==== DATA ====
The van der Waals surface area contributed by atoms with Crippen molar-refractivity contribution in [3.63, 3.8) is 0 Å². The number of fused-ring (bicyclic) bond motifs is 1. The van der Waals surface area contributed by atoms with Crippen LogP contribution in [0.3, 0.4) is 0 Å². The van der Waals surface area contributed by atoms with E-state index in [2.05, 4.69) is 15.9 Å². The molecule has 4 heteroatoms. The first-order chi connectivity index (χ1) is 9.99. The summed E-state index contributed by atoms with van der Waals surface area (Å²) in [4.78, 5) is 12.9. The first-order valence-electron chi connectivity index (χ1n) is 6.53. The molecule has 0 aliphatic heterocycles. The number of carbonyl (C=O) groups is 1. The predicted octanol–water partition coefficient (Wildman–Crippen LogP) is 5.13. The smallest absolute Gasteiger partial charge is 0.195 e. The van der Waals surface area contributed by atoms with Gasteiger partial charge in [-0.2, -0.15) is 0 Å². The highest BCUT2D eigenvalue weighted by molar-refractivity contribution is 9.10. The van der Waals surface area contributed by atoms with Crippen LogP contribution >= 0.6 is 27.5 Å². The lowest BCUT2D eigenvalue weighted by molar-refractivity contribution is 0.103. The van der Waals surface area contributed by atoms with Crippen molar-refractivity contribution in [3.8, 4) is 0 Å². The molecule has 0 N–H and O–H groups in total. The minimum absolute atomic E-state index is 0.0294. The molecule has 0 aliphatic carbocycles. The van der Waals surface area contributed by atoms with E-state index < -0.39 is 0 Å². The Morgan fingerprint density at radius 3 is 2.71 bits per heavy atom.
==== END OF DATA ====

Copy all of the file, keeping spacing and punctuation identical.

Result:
The van der Waals surface area contributed by atoms with Crippen molar-refractivity contribution in [3.63, 3.8) is 0 Å². The number of fused-ring (bicyclic) bond motifs is 1. The van der Waals surface area contributed by atoms with Crippen LogP contribution in [0.3, 0.4) is 0 Å². The van der Waals surface area contributed by atoms with E-state index in [2.05, 4.69) is 15.9 Å². The molecule has 4 heteroatoms. The first-order chi connectivity index (χ1) is 9.99. The summed E-state index contributed by atoms with van der Waals surface area (Å²) in [4.78, 5) is 12.9. The first-order valence-electron chi connectivity index (χ1n) is 6.53. The molecule has 0 aliphatic heterocycles. The number of carbonyl (C=O) groups is 1. The predicted octanol–water partition coefficient (Wildman–Crippen LogP) is 5.13. The smallest absolute Gasteiger partial charge is 0.195 e. The van der Waals surface area contributed by atoms with Gasteiger partial charge in [-0.2, -0.15) is 0 Å². The highest BCUT2D eigenvalue weighted by molar-refractivity contribution is 9.10. The van der Waals surface area contributed by atoms with Crippen LogP contribution >= 0.6 is 27.5 Å². The lowest BCUT2D eigenvalue weighted by molar-refractivity contribution is 0.103. The van der Waals surface area contributed by atoms with Crippen molar-refractivity contribution in [3.8, 4) is 0 Å². The molecule has 0 N–H and O–H groups in total. The minimum absolute atomic E-state index is 0.0294. The molecule has 0 aliphatic carbocycles. The van der Waals surface area contributed by atoms with E-state index < -0.39 is 0 Å². The Morgan fingerprint density at radius 3 is 2.71 bits per heavy atom.